The Impact of Suggested Wines

BY InVine Social




This week we give you an important insight that might make a significant difference for your restaurant business.

The goal here is to show, with mathematical precision, the effect of the Top Picks feature on the InVine wine list.

As you may know, the Top Picks are the first thing restaurant patrons see when browsing the InVine digital wine list. It features up to 10 wines on a beautiful scrolling animation, which we have named “bottle scroll”, as pictured to the left, and also featured in our Wine list Demo VideoWine list Demo Video.

Most patrons usually browse the traditional list after going through the Top Picks, however, a few still end up choosing what they saw first. We wanted to find out the actual impact that this feature has on the final choice, so the Lab Team joined forces with some of the restaurants that have been with us since the beginning.

This is what the Lab Team did:

  • We connected our wine management platform and the restaurant’s POS systems;
  • We replaced the currently featured selection to measure sales over 3 weeks with a group of wines that:
  1. Was diversified enough so that results were applicable across price ranges and wine types;
  2. Included wines with a steady flow of sales, to remove effect of seasonality and to make sure these wines would be selected by the regular customer type;
  3. Included one wine (“Red High-End 2”) that was not being sold, to see if there was potential to trigger sales of “discovery wines”;
  4. Did not include wines that had been recently featured on the Top Picks menu.
  • Finally, we restored the initial Top Picks selection and measured sales over 3 weeks once again, to make sure results were still comparable.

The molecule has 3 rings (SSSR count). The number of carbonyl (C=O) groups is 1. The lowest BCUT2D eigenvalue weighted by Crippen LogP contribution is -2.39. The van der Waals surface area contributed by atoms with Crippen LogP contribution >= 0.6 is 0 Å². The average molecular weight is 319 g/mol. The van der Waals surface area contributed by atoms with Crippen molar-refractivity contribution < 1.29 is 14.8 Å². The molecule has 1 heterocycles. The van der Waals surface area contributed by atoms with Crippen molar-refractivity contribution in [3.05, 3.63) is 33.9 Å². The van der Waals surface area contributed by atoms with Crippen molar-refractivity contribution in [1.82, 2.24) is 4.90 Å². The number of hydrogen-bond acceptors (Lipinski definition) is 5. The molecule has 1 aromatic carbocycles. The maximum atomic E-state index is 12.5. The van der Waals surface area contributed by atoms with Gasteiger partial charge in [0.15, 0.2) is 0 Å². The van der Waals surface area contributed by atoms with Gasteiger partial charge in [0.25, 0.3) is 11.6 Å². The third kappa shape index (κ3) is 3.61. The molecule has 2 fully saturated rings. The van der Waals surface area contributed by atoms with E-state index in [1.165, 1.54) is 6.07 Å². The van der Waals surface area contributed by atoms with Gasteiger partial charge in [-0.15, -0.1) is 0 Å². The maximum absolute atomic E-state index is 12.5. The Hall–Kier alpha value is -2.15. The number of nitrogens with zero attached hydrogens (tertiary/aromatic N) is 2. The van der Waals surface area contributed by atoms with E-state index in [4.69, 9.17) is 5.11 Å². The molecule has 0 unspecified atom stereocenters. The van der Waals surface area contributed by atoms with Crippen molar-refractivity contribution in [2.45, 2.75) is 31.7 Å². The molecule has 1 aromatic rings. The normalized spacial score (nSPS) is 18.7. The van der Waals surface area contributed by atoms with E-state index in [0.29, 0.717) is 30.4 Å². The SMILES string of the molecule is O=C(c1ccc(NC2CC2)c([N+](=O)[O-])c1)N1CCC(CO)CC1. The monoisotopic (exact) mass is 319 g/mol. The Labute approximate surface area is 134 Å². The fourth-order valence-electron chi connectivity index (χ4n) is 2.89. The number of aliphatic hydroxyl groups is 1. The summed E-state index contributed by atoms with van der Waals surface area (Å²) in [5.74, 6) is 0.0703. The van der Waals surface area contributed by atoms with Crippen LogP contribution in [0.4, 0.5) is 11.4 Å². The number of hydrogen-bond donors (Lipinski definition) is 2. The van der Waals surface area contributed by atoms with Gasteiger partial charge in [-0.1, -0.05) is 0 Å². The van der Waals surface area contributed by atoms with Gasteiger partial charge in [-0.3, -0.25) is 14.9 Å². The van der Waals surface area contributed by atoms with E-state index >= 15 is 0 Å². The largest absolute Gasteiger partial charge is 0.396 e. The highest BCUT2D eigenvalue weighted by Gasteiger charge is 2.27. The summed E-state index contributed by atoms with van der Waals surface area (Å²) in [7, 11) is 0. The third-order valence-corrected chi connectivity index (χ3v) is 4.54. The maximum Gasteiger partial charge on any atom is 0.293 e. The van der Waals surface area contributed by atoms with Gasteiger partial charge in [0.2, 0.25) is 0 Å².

Results from the experiment

We are not allowed to show total wine sales, but as a reference point, unit sales during each of the 3 week periods were around 300 bottles, with sales of featured wines representing about 7% of total sales. Prices in USD.

Impact of Suggested Wines


The first and most important result is that featuring wines on the Top Picks menu can increase sales of those wines by 65% (with an impressive 95% confidence). It’s also interesting that we can see that, with the exception of one single wine, this increase was present across all types of wines, but most importantly price ranges.

Another interesting result is that “Red High-End 2”, which was not being sold before and after the experiment, was sold during the experiment, leading us to believe that restaurant patrons can accept less known, or “discovery wines” as a suggestion.

With the disclaimer that we will do this test again, with more data, the results are quite explicit on how the Top Picks feature is more than just a way to provide valuable advice to the restaurant’s patrons, it is also a tool for restaurants to manage sales and stock of specific wines, in any price range.

We’ll come back to this subject later on when we analyze the specific behavior of customers, after they browsed the suggested wines.